Okay, good. So again, phishing, I want to use third party products, to catch the majority of the phishing emails. And then let me add to that, Catherine, is, let’s be careful. If we see something we recognize, just because we recognize it, please don’t click, look first, put that cursor over wherever it says click here. Look down in the lower left hand corner and see where it’s actually going. Ask yourself, was I expecting this email? Is this email something that I normally get from this organization? And if those answers are no, hey, just leave it alone. Go to your interface that you might interact with that company, whether it’s your bank, or your cable company, or you’re a third party hosting site, and call them and say, Hey, by the way, I got an email from you guys, it says, and I guarantee you 99% of the time, they will say to you, we would never send you an email for something like that, right? You hear it all the time. They don’t send those things because they know that’s what the bad guys are doing. So they don’t send them. So when in doubt, don’t click in check first. That’s I want to add that as a caveat to the answer for phishing. Okay,
Catherine Short 17:57
Perfect. When you’re talking about phishing emails, you probably look at this a lot more as far as where they’re coming from. With phishing emails, do you think that they coming more from organizations, either organizations as far as foreign entities or from criminal organizations and working as employers, there’s a head person, and then they have people working for them? And then they’re sending out tons? Or are there lots of individual people, 15-year-olds out there who are trying to make some dough? What does the stats say about what they think people are doing?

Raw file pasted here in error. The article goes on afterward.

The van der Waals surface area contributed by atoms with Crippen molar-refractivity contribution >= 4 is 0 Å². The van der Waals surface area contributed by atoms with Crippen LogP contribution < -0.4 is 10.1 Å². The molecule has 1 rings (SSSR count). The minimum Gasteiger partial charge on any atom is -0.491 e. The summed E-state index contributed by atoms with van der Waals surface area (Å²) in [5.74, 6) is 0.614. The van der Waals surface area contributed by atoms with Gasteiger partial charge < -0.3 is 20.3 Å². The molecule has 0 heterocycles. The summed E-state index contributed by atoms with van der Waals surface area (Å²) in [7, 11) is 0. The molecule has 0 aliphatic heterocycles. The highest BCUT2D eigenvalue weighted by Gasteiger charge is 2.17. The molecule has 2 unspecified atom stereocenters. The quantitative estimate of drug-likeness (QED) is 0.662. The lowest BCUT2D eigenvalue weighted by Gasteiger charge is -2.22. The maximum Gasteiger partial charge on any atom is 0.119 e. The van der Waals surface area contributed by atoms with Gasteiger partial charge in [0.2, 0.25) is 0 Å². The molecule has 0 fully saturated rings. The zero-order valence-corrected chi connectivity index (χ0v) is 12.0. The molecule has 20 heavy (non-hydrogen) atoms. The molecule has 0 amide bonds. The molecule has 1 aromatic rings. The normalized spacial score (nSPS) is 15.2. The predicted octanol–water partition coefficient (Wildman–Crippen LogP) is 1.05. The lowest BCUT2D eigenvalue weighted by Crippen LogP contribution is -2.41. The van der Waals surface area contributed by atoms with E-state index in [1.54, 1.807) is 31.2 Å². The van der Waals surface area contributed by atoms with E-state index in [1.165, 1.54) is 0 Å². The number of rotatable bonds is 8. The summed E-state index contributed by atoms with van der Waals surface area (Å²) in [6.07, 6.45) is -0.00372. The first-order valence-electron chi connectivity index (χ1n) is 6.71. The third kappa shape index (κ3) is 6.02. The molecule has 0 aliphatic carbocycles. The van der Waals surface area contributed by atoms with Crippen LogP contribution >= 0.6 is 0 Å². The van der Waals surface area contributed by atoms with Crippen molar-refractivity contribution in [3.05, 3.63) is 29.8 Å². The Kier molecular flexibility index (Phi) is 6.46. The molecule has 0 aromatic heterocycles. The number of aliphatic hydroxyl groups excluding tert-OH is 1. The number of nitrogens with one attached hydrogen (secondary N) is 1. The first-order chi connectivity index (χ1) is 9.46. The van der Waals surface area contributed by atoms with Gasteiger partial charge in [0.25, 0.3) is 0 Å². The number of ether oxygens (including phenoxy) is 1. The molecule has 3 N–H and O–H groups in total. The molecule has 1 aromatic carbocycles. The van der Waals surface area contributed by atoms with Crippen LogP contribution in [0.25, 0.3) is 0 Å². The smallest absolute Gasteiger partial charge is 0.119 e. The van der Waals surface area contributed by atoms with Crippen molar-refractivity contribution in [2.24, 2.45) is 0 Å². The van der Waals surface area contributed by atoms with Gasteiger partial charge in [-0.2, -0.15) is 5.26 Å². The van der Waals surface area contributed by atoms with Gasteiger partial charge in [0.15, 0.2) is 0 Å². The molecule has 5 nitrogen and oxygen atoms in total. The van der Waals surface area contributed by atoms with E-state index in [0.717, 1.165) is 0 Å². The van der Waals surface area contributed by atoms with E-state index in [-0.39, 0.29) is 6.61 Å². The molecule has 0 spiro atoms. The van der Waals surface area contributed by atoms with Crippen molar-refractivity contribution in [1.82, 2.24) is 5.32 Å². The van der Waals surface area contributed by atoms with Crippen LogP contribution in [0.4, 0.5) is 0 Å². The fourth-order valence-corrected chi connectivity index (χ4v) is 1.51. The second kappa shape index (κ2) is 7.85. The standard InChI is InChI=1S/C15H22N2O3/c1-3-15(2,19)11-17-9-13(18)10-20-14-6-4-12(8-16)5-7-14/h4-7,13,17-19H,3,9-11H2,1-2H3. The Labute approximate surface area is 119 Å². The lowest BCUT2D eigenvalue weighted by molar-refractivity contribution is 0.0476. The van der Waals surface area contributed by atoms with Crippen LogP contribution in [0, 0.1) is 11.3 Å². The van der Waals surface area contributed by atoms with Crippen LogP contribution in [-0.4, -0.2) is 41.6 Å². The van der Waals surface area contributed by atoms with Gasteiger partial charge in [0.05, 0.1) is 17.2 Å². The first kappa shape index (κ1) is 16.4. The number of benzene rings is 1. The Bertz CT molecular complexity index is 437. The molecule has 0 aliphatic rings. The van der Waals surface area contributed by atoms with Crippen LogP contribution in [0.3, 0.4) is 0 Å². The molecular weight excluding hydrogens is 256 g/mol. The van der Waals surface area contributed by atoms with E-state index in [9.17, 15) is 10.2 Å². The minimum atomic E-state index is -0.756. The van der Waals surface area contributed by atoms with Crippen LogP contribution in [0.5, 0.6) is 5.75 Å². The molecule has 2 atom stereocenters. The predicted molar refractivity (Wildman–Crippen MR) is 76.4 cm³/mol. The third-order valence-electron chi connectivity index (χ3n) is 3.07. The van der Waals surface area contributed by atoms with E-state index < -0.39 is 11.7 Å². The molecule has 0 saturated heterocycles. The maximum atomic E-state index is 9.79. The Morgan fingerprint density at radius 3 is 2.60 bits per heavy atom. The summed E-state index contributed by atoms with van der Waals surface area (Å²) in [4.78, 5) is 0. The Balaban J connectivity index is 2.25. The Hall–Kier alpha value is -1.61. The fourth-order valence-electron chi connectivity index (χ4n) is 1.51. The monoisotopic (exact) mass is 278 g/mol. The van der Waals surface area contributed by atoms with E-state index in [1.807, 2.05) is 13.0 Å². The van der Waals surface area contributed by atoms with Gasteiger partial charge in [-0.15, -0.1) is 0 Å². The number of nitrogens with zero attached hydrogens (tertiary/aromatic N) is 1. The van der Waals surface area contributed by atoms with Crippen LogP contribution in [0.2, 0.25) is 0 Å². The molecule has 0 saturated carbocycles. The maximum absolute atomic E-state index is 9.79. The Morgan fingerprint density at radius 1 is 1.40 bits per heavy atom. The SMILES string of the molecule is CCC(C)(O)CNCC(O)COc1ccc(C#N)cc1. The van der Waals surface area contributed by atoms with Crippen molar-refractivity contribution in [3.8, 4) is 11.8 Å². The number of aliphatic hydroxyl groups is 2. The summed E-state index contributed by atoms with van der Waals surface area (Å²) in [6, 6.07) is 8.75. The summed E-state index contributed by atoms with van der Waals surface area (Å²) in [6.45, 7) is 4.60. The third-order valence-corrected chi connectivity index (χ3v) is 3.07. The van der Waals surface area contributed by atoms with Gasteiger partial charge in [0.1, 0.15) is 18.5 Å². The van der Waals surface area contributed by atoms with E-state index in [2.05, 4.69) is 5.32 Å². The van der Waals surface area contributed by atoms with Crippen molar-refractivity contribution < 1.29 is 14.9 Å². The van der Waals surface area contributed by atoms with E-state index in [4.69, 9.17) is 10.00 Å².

Raymond Ribble 18:34
Clearly, you understand the issue, because your examples are really good examples. So, I can share with you a couple of my own personal observations. I think I told you before Catherine, I lived in China for two and a half years and while I was there, and this was in the midst of the explosion of the internet, between 2005 and 2010 I had an opportunity to visit a couple of sites, where there were 1000s of employees who were working in these warehouses and what they were doing was hacking. They were paid to sit down and to hack into various systems using bots, using phishing mechanisms, using third party software, in order to break into the systems. Why I was allowed to go there and why I was there would be a different story, but I saw that, and then it was explained to me that these types of sites exist not only in China, but in a number of other countries, including Africa, Europe, and even unfortunately, here in the United States or in South America. So it’s not one nation, nation state sponsored attempt, but it could be a private industry, it could be for somebody, it’s a business. That’s what scary.